\let\c!internal!\c!internal!y
     \@EA\xdef\csname#1\csname\k!prefix!#2\endcsname%\endcsname
   \else
     \let\c!internal!\c!internal!y
     \@EA\xdef\csname#1#2%\endcsname
   \fi\endcsname}

\def\docopyvalue#1#2#3% real tricky expansion, quite unreadable
  {\let\c!internal!\c!internal!n
   \ifcsname\k!prefix!#3\endcsname
     \let\c!internal!\c!internal!y
     \@EA\def\csname#1\csname\k!prefix!#3\endcsname
       \@EA\endcsname\@EA{\csname#2\csname\k!prefix!#3\endcsname\endcsname}%
   \else
     \let\c!internal!\c!internal!y
     \@EA\def\csname#1#3\@EA\endcsname\@EA{\csname#2#3\endcsname}%
   \fi}

%D We can now redefine some messages that will be
%D introduced in the multi||lingual system module.

\def\showassignerror  #1#2{\showmessage\m!check1{#1,#2}\waitonfatalerror}
\def\showargumenterror#1#2{\showmessage\m!check2{#1,#2}\waitonfatalerror}
\def\showdefinederror #1#2{\showmessage\m!check3{#1,#2}\waitonfatalerror}

%D \CONTEXT\ is a parameter driven package. This means that
%D users instruct the system by means of variables, values and
%D keywords. These instructions take the form:
%D
%D \starttyping
%D \setupsomething[some variable=some value, another one=a keyword]
%D \stoptyping
%D
%D or by keyword only:
%D
%D \starttyping
%D \dosomething[this way,that way,no way]
%D \stoptyping
%D
%D Because the same variables can occur in more than one setup
%D command, we have to be able to distinguish them. This is
%D achieved by assigning them a unique prefix.
%D
%D Imagine a setup command for boxed text, that enables us to
%D specify the height and width of the box. Behide the scenes
%D the command
%D
%D \starttyping
%D \setupbox [width=12cm, height=3cm]
%D \stoptyping
%D
%D results in something like
%D
%D \starttyping
%D \<box><width>   {12cm}
%D \<box><height>  {3cm}
%D \stoptyping
%D
%D while a similar command for specifying the page dimensions
%D of an \cap{A4} page results in:
%D
%D \starttyping
%D \<page><width>  {21.0cm}
%D \<page><height> {27.9cm}
%D \stoptyping
%D
%D The prefixes \type{<box>} and \type{<page>} are hidden from
%D users and can therefore be language independant. Variables
%D on the other hand, differ for each language:
%D
%D \starttyping
%D \<box><color>   {<blue>}
%D \<box><kleur>   {<blauw>}
%D \<box><couleur> {<blue>}
%D \stoptyping
%D
%D In this example we can see that the assigned values or
%D keywords are language dependant too. This will be a
%D complication when defining multi||lingual setup files.
%D
%D A third phenomena is that variables and values can have a
%D similar meaning.
%D
%D \starttyping
%D \<pagenumber><location> {<left>}
%D \<skip><left>           {12cm}
%D \stoptyping
%D
%D A (minor) complication is that where in english we use
%D \type{<left>}, in dutch we find both \type{<links>} and
%D \type{<linker>}. This means that when we use some sort of
%D translation table, we have to distinguish between the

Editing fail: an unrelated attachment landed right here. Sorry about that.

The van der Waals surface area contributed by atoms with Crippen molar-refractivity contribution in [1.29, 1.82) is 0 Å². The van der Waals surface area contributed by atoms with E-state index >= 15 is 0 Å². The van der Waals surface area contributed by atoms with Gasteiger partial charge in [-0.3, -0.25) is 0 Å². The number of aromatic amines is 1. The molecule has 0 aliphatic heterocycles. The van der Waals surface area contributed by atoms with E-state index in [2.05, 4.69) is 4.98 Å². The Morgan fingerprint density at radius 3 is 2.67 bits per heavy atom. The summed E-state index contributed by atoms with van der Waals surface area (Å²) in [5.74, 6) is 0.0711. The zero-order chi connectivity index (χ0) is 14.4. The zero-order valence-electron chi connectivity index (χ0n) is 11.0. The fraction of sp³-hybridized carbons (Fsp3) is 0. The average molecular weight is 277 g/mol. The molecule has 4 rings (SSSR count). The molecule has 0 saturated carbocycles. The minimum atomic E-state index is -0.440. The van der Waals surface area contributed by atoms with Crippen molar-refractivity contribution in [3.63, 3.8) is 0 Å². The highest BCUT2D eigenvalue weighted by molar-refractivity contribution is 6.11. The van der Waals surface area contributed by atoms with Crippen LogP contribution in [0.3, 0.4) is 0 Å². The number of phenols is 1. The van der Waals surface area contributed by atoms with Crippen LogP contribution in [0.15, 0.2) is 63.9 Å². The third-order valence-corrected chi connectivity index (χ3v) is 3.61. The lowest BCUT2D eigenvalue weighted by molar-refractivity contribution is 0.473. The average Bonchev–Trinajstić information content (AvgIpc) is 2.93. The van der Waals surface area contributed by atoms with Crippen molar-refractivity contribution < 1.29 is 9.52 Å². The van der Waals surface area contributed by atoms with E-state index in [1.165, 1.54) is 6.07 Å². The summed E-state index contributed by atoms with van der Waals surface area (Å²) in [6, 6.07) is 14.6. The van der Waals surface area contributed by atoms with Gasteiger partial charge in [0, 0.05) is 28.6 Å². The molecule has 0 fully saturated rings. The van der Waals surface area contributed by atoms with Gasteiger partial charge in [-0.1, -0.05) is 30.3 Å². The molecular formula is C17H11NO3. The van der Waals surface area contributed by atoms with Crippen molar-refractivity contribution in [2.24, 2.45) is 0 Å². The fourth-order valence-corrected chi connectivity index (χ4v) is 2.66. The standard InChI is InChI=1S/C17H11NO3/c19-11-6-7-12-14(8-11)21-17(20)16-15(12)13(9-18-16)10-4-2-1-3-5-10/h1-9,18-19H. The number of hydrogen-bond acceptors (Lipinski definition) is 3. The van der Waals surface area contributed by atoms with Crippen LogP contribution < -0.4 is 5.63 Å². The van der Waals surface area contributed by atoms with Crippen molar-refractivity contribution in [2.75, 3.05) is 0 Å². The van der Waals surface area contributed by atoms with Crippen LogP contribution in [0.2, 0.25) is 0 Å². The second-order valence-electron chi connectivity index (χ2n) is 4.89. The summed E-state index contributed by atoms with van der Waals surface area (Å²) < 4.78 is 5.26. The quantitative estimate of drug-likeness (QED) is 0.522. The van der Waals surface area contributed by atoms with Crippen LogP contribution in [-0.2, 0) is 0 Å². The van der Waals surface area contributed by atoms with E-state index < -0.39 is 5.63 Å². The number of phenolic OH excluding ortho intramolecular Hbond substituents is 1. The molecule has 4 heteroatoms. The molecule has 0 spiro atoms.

%D variables at the left side and the fixed values at the
%D right.
%D
%D The same goes for commands that are composed of different
%D user supplied and/or language specific elements. In english
%D we can use:
%D
%D \starttyping
%D \<empty><figure>
%D \<empty><intermezzo>
%D \stoptyping
%D
%D But in dutch we have the following:
%D
%D \starttyping
%D \<lege><figuur>
%D \<leeg><intermezzo>
%D \stoptyping
%D
%D These subtle differences automatically lead to a solution
%D where variables, values, elements and other components have
%D a similar logical name (used in macro's) but a different
%D meaning (supplied by the user).
%D
%D Our solution is one in which the whole system is programmed
%D in terms of identifiers with language specific meanings. In
%D such an implementation, each fixed variable is available as:
%D
%D \starttyping
%D \<prefix><variable>
%D \stoptyping
%D
%D This means that for instance:
%D
%D \starttyping
%D \setupbox[width=12cm]
%D \stoptyping
%D
%D expands to something like:
%D
%D \starttyping
%D \def\boxwidth{12cm}
%D \stoptyping
%D
%D because we don't want to recode the source, a setup command
%D in another language has to expand to this variable, so:
%D
%D \starttyping
%D \setupblock[width=12cm]
%D \stoptyping
%D
%D has to result in the definition of \type{\boxwidth} too.
%D This method enables us to build compact, fast and readable
%D code.
%D
%D An alternative method, which we considered using, uses a
%D more indirect way. In this case, both calls generate a
%D different variable:
%D
%D \starttyping
%D \def\boxwidth   {12cm}
%D \def\boxbreedte {12cm}
%D \stoptyping
%D
%D And because we don't want to recode those megabytes of
%D already developed code, this variable has to be called with
%D something like:
%D
%D \starttyping
%D \valueof\box\width
%D \stoptyping
%D
%D where \type{\valueof} takes care of the translation of
%D \type{width} or \type{breedte} to \type{width} and
%D combining this with \type{box} to \type{\boxwidth}.
%D
%D One advantage of this other scheme is that, within certain
%D limits, we can implement an interface that can be switched
%D to another language at will, while the current approach
%D fixes the interface at startup. There are, by the way,
%D other reasons too for not choosing this scheme. Switching
%D user generated commands is for instance impossible and a
%D dual interface would therefore give a strange mix of
%D languages.
%D
%D Now let's work out the first scheme. Although the left hand
%D of the assignment is a variable from the users point of
%D view, it is a constant in terms of the system. Both
%D \type{width} and \type{breedte} expand to \type{width}
%D because in the source we only encounter \type{width}. Such
%D system constants are presented as
%D
%D \starttyping
%D \c!width
%D \stoptyping
%D
%D This constant is always equivalent to \type{width}. As we
%D can see, we use \type{c!} to mark this one as constant. Its
%D dutch counterpart is:
%D
%D \starttyping
%D breedte
%D \stoptyping
%D
%D When we interpret a setup command each variable is